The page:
Winter Trails Etiquette: Bring On the Snow
From the spurt of weather charts taking over the Owl’s facebook feed, it appears winter has decided to appear in the guise of 4-6 inches of snow tomorrow, Friday, January 7. This news may make some folks unhappy around here, which, by the way, I can’t figure out why you would live in New England and not like snow. Hello. One of the Owl’s favorite sayings is “if you choose not to find joy in the snow, you will have less joy in your life but still the same amount of snow.” So find your joy!
The greatest joy of the snow for the Owl is NOT the part where I have to shovel it off the walk or the fire hydrant (have you adopted your fire hydrant yet? There is still time). It is getting out in the woods–winter trees with their extraordinary structures on full display, the frosting of the snow…and the absolute silence but for an owl or two if you are really really lucky. I can’t wait. As soon as I finish this post, I will head downstairs to prepare the nordic skis, the snowshoes, and the crampons. Joy indeed.
Before that, however, the Owl has to put on her Weston Forest & Trail Stewardship hat, which is pretty easy to fit on over those ear holes and short feathers of mine, and review winter trail etiquette before bad things happen and crankiness and ruffled feathers result.
The number one thing to remember for ANY trail use is that Weston’s 100 miles of trails are SHARED–they belong to walkers, horse riders, dog walkers, mountain bikes, fat tire bikes, snowshoers, XC skiers, and occasionally some intrepid tank-tread inline skaters. Also deer and other fluffy beasts. Sharing means caring–which is a bit trite but yes, try to care about the community’s experience. Mindful. Sympathetic. Or just don’t be an ********. The Grand Owl hates it when I swear so figure that out.
The primary rule on winter trails is this: Do not ride, skate-ski, or walk over classic ski tracks. Keep to the opposite side. It is very hard to break a first XC ski track. There is nothing like coming back to your ski track on the way back to the car to find a walker has put huge divots with their clompy boots in the track. Or bicycles–folks, you’re on thin ice with me anyway because of all the huge scars left in the muddy trails. Dear Land’s Sake, I also mean you with your forest-cutting pickup trucks in Ogilvie. Don’t make me visit you. Oh wait, you have axes. Never mind.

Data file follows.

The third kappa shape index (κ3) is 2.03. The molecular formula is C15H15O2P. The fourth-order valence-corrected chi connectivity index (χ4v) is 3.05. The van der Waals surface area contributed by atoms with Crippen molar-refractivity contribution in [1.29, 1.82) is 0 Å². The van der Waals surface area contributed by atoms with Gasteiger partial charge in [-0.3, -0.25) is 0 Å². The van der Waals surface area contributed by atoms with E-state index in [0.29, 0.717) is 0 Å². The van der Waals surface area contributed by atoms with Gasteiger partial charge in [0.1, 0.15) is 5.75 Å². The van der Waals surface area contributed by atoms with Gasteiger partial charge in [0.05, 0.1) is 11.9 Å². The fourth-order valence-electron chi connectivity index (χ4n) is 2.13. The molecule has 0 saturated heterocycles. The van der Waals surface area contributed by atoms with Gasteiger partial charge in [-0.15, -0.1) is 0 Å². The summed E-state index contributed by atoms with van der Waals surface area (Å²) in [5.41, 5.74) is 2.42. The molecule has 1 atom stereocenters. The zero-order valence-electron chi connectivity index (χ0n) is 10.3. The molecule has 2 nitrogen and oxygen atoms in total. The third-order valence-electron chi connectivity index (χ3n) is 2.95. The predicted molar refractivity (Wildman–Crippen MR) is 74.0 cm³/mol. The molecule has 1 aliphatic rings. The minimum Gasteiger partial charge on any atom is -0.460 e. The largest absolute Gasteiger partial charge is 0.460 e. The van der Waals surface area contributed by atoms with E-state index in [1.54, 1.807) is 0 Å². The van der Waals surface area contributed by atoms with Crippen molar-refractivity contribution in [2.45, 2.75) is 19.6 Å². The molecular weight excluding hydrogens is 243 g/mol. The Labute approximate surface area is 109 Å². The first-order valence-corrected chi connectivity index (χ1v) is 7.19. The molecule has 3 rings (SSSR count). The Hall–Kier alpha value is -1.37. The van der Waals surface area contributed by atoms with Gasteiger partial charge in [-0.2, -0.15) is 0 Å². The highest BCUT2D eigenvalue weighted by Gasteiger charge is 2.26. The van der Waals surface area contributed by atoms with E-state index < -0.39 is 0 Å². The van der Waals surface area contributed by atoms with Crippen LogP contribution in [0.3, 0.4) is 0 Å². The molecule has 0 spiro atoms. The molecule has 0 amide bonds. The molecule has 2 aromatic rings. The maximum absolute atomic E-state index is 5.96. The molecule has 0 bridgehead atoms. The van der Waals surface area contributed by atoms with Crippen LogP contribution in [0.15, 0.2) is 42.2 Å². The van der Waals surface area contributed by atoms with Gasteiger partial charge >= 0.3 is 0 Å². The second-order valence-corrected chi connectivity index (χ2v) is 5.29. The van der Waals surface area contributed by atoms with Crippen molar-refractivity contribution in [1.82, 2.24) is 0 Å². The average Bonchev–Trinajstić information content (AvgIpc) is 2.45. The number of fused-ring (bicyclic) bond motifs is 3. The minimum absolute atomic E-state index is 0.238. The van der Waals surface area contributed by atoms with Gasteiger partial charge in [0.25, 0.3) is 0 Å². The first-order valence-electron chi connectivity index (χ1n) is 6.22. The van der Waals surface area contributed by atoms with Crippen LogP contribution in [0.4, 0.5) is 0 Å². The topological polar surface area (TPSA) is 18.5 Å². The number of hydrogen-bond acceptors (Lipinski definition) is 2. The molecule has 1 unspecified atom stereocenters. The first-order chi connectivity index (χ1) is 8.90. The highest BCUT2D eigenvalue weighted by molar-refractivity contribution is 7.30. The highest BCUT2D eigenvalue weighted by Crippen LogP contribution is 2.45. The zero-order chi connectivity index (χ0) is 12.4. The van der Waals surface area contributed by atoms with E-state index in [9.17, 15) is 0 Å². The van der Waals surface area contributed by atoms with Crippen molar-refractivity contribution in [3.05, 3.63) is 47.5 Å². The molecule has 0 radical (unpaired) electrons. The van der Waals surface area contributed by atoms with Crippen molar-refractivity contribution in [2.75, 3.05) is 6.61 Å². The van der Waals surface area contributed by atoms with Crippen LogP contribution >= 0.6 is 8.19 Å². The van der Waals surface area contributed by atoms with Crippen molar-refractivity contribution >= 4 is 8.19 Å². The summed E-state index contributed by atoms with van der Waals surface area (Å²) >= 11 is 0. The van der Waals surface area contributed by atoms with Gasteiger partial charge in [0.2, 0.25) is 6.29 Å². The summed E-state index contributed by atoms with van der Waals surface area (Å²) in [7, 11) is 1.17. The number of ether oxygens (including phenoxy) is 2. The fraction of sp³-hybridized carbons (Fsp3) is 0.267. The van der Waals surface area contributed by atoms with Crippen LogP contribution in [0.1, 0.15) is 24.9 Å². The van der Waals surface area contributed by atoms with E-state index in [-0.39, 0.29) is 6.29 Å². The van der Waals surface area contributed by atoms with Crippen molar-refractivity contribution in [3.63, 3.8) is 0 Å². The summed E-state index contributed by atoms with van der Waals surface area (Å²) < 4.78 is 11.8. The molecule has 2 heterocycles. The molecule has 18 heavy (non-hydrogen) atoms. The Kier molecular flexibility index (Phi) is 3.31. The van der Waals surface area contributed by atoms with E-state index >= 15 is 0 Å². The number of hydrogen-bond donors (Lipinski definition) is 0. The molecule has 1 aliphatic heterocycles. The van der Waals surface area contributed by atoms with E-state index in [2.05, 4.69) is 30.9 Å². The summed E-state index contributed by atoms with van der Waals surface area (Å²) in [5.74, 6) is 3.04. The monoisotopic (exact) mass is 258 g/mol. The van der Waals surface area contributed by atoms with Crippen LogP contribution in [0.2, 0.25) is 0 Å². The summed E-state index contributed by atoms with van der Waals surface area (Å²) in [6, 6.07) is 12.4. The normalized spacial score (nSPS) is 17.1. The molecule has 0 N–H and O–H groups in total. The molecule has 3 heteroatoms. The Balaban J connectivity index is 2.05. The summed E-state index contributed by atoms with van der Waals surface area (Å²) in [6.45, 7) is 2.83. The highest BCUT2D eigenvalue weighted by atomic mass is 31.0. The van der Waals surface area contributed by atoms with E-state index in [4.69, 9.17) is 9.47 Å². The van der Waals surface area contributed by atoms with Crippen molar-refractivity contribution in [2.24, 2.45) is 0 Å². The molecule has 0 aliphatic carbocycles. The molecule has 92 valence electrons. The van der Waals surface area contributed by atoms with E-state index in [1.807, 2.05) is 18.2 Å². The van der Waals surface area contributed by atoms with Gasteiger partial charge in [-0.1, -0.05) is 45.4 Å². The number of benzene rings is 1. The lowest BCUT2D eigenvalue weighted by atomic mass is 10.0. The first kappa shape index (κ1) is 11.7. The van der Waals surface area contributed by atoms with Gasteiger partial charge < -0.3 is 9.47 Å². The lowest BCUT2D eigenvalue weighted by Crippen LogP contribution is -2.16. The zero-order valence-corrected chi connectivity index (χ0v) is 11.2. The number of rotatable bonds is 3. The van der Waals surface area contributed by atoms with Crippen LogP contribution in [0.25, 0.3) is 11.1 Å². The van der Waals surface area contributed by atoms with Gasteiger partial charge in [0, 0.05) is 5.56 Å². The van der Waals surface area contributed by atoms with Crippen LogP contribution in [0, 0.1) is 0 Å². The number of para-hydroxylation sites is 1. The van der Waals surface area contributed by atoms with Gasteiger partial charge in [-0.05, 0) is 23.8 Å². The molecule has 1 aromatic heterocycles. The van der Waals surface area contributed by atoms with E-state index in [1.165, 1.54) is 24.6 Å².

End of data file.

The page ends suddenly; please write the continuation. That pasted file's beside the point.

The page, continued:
In addition, please do not walk your dog on classic ski tracks and as a further Captain Obvious statement–do not leave your dog’s poo anywhere on the trails but most especially in ski tracks. For the circles of dog poo hell, please review this old Weston Owl blog. Your dog’s poo in winter is not something you can ignore. It is brown. Snow is white. Pick it up. The poo, not the snow.
The next rule was blasphemed last year in Jericho and Burchard/College Pond. There are NO motorized vehicles of any kind allowed on any public trail or field, in the summer or the winter or ever (oh, all right, emergency vehicles and the WFTA Trails Manager’s truck are allowed). That includes snowmobiles. No snowmobiles. Pas de snowmobiles. Nicht Snowmobilen. Does this not seem obvious? Yes, and yet… gah.
- have your smart phone with you and GPS enabled, it can be disorienting out there and you can get lost. Have Weston’s Trails Online ready before heading out. There are new “You are Here” signs in Jericho and Ogilvie and they are awesome.
- If you are sinking more than an inch into snow, use snowshoes or lower the tire pressure in your fat bike tire.
- Fat bikes yield to snowshoers and skiers, snowshoers yield to skiers. Dogs yield to everyone or they are on a leash.
Two of the best properties for skiing/snowshoeing are College Pond and Jericho from Dickson Ring. Both properties are accessed by parking in the Burchard parking lot which is plowed. Please do not park on the right of ways of roads during snow events–they are used by DPW for making giant piles of snow. DPW does occasionally plow out Dickson Ring and Doublet Hill parking but they are last priority. Cat Rock and Reservoir are great for snow-shoeing but there are too many users to make cross country skiing possible as a general rule. Rail Trail: great XC skiing. Cat Rock ski slope: AWESOME older kid sledding (pretty hairy, really) and Town Green for sledding for the littles.
Find your joy, folks, and get outside!
Glossary: XC skiing=cross-country skiing=nordic skiing.